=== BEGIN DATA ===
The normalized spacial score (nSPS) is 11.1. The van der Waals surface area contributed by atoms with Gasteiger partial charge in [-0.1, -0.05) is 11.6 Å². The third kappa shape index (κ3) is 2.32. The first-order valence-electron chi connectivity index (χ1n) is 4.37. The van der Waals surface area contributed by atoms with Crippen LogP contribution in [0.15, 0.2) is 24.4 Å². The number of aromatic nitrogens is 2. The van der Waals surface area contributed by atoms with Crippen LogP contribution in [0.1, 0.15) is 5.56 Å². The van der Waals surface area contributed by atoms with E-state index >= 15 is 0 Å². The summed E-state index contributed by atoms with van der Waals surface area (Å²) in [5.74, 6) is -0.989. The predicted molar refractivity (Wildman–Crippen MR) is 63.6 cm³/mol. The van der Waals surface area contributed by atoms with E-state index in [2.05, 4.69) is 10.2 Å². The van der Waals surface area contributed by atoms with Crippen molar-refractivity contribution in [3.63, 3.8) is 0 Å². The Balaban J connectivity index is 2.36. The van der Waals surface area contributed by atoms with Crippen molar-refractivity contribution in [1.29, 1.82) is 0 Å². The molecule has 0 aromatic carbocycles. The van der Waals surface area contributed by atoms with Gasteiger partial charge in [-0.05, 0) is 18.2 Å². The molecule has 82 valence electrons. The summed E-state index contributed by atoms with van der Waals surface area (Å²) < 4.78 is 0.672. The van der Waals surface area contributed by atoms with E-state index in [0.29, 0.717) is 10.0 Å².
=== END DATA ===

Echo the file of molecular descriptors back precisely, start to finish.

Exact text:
The normalized spacial score (nSPS) is 11.1. The van der Waals surface area contributed by atoms with Gasteiger partial charge in [-0.1, -0.05) is 11.6 Å². The third kappa shape index (κ3) is 2.32. The first-order valence-electron chi connectivity index (χ1n) is 4.37. The van der Waals surface area contributed by atoms with Crippen LogP contribution in [0.15, 0.2) is 24.4 Å². The number of aromatic nitrogens is 2. The van der Waals surface area contributed by atoms with Crippen LogP contribution in [0.1, 0.15) is 5.56 Å². The van der Waals surface area contributed by atoms with E-state index >= 15 is 0 Å². The summed E-state index contributed by atoms with van der Waals surface area (Å²) in [5.74, 6) is -0.989. The predicted molar refractivity (Wildman–Crippen MR) is 63.6 cm³/mol. The van der Waals surface area contributed by atoms with E-state index in [2.05, 4.69) is 10.2 Å². The van der Waals surface area contributed by atoms with Crippen molar-refractivity contribution in [3.63, 3.8) is 0 Å². The Balaban J connectivity index is 2.36. The van der Waals surface area contributed by atoms with Crippen molar-refractivity contribution in [1.29, 1.82) is 0 Å². The molecule has 0 aromatic carbocycles. The van der Waals surface area contributed by atoms with Gasteiger partial charge in [-0.05, 0) is 18.2 Å². The molecule has 82 valence electrons. The summed E-state index contributed by atoms with van der Waals surface area (Å²) < 4.78 is 0.672. The van der Waals surface area contributed by atoms with E-state index in [0.29, 0.717) is 10.0 Å².